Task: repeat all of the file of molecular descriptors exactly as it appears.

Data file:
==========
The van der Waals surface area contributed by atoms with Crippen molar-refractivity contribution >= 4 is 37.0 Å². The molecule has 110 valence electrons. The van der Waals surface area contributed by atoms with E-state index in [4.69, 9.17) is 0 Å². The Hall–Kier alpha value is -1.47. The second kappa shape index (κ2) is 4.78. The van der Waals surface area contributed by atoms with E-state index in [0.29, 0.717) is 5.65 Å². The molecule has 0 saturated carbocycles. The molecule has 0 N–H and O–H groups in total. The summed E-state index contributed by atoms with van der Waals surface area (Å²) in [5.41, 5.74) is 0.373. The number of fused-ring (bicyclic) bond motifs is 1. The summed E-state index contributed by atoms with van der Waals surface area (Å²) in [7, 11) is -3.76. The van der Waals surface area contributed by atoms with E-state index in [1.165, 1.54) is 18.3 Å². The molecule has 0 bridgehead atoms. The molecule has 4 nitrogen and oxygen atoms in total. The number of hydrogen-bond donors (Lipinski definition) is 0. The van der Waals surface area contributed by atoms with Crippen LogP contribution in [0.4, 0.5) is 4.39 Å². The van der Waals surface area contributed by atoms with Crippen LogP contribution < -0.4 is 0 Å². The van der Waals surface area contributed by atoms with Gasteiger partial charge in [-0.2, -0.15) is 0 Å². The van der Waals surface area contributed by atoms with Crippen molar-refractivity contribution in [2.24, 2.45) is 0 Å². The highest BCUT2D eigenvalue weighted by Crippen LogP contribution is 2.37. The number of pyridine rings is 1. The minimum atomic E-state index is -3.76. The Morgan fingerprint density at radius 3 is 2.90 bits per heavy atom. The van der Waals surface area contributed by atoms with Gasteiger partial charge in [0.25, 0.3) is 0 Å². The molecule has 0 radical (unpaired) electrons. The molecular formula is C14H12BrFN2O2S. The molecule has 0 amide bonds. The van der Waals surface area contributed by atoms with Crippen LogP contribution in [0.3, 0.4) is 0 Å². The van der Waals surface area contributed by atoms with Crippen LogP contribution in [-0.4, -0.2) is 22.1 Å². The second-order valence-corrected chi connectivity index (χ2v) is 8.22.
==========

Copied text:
The van der Waals surface area contributed by atoms with Crippen molar-refractivity contribution >= 4 is 37.0 Å². The molecule has 110 valence electrons. The van der Waals surface area contributed by atoms with E-state index in [4.69, 9.17) is 0 Å². The Hall–Kier alpha value is -1.47. The second kappa shape index (κ2) is 4.78. The van der Waals surface area contributed by atoms with E-state index in [0.29, 0.717) is 5.65 Å². The molecule has 0 saturated carbocycles. The molecule has 0 N–H and O–H groups in total. The summed E-state index contributed by atoms with van der Waals surface area (Å²) in [5.41, 5.74) is 0.373. The number of fused-ring (bicyclic) bond motifs is 1. The summed E-state index contributed by atoms with van der Waals surface area (Å²) in [7, 11) is -3.76. The van der Waals surface area contributed by atoms with E-state index in [1.165, 1.54) is 18.3 Å². The molecule has 0 bridgehead atoms. The molecule has 4 nitrogen and oxygen atoms in total. The number of hydrogen-bond donors (Lipinski definition) is 0. The van der Waals surface area contributed by atoms with Crippen LogP contribution in [0.4, 0.5) is 4.39 Å². The van der Waals surface area contributed by atoms with Crippen LogP contribution < -0.4 is 0 Å². The van der Waals surface area contributed by atoms with Gasteiger partial charge in [-0.2, -0.15) is 0 Å². The van der Waals surface area contributed by atoms with Crippen molar-refractivity contribution in [2.24, 2.45) is 0 Å². The highest BCUT2D eigenvalue weighted by Crippen LogP contribution is 2.37. The number of pyridine rings is 1. The minimum atomic E-state index is -3.76. The Morgan fingerprint density at radius 3 is 2.90 bits per heavy atom. The van der Waals surface area contributed by atoms with Gasteiger partial charge in [0.25, 0.3) is 0 Å². The molecule has 0 radical (unpaired) electrons. The molecular formula is C14H12BrFN2O2S. The molecule has 0 amide bonds. The van der Waals surface area contributed by atoms with Crippen LogP contribution in [0.3, 0.4) is 0 Å². The van der Waals surface area contributed by atoms with Crippen LogP contribution in [-0.4, -0.2) is 22.1 Å². The second-order valence-corrected chi connectivity index (χ2v) is 8.22.